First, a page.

(The following article is taken from the U.S. Department of State publication, Rights of the People: Individual Freedom and the Bill of Rights.)
We hold these Truths to be self evident, that all Men are created equal, that they are endowed by their Creator with certain unalienable rights, that among these are Life, Liberty, and the Pursuit of Happiness – That to secure these Rights, Governments are instituted among Men, deriving their just Powers from the Consent of the Governed.
– United States Declaration of Independence
These words from the Declaration of Independence have always had a special meaning for the people of America. It is one of our charters of freedom, recited at countless gatherings every Fourth of July, memorized by generations of schoolchildren, invoked by politicians of every party, and frequently cited by the courts in their decisions. Its message, which resonates as forcefully today as it did over two centuries ago, is that protection of the rights of the people is the antecedent, the justification, for establishing civil government. The people do not exist to serve the government, as is the case in tyrannical societies, but rather the government exists to protect the people and their rights. It was a revolutionary idea when first propounded in 1776; it still is today.
John, Lord Acton, The History of Freedom and Other Essays (1907)
Liberty is not a means to a higher political end. It is itself the highest political end.
In the essays that follow, I have tried to explain what some of the more important of those rights are, how they are integrally connected to one another, and how as a matter of necessity their definition changes over time. We do not live in the world of the 18th century, but of the 21st, and while the spirit of the Founders still informs our understanding of constitutionally protected rights, every generation of Americans must recapture that spirit for themselves, and interpret it so that they too may enjoy its blessings.
In 1787, shortly after the Philadelphia convention adjourned, James Madison sent a copy of the new U.S. Constitution to his friend and mentor, Thomas Jefferson, then American ambassador to France. On the whole, Jefferson replied, he liked the document, but he found one major defect-it lacked a bill of rights. Such a listing, Jefferson explained, "is what the people are entitled to against every government on earth." Jefferson's comment surprised some of the men who had drafted the Constitution; in their minds, the entire document comprised a bill of rights, since it strictly limited the powers of the new government. There was no need, for instance, of any specific assurance that Congress would not establish a church, since Congress had been given no power to do so. But Jefferson, the chief architect of the Declaration of Independence, believed otherwise. Too often, in the past, governments had gone into areas where supposedly they had no power to act, and no authority to be, and the result had been a diminishing or loss of individual rights. Do not trust assumed restraints, Jefferson urged, make the rights of the people explicit, so that no government could ever lay hands on them. Many people agreed with Jefferson's sentiments, and several states made the addition of a bill of rights a condition of approval of the new Constitution.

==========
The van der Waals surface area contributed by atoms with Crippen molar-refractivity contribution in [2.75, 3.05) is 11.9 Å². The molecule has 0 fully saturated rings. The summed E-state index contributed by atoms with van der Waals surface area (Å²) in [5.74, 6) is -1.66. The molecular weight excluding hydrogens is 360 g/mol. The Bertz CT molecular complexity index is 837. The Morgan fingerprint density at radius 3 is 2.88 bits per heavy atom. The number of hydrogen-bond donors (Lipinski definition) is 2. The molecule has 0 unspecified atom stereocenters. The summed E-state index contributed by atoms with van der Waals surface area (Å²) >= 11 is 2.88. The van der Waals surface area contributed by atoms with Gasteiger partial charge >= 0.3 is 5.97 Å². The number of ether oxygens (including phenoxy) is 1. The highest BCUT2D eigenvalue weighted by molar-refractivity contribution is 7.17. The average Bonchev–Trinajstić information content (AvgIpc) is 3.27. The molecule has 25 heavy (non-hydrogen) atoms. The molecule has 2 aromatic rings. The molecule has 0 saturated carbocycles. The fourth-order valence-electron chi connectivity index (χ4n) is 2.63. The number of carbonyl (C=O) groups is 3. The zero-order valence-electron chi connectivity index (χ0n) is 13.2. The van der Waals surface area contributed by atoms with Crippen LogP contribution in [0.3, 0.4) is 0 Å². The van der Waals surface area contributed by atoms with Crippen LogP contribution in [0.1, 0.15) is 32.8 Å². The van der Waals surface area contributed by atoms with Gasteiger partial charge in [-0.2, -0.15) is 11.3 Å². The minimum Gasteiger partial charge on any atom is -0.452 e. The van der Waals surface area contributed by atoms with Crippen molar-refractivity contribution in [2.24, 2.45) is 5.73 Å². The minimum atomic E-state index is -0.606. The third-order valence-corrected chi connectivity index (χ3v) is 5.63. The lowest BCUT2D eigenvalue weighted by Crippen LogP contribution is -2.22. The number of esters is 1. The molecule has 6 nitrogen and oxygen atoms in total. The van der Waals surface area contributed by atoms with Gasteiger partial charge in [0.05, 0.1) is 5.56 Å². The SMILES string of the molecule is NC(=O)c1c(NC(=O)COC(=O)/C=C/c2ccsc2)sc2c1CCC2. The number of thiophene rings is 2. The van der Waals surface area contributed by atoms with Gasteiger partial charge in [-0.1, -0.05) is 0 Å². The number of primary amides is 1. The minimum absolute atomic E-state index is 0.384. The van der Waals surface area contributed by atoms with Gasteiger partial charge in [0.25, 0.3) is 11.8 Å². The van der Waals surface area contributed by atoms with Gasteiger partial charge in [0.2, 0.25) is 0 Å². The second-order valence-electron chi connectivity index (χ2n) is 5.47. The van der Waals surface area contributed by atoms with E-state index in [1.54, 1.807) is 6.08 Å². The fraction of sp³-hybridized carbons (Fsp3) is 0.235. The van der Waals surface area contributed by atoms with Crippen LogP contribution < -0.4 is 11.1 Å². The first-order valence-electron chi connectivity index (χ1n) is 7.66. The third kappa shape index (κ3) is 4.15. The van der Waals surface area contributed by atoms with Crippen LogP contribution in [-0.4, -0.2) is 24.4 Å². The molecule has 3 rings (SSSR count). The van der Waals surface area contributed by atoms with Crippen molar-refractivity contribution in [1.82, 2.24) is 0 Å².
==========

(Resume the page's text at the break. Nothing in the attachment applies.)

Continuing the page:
At the very first Congress, Madison took the lead in drafting such a bill, and by 1791 the states had ratified the first 10 amendments to the U.S. Constitution, commonly called the Bill of Rights. But they are not the only rights listed in the document, and many of the amendments since then have done much to expand the constitutional protection of the rights of the people.
As we shall see in the essays following, many of the rights in those amendments grew out of the experience of both the British and the American colonists during the period of British rule. All of them reflect the Founding generation's understanding of the close ties between personal freedom and democracy. The First Amendment Speech Clause, for example, is universally recognized as a foundation stone for free government; in Justice Benjamin Cardozo's phrase, written in 1938, it "is the matrix, the indispensable condition, for nearly every other form of freedom." The various rights accorded persons accused of crime, all tied together by the notion of due process of law, acknowledge not only that the state has superior resources by which to prosecute people, but that in the hands of authoritarian regimes the government's power to try people could be a weapon of political despotism. Even today, dictatorships regularly use warrantless searches and arrest, lengthy detention without trial or bail, torture, and rigged trials to persecute and crush their political opponents. How the government acts in matters of criminal justice is a good indication of how democratic a government is, and how strongly the rule of law pertains.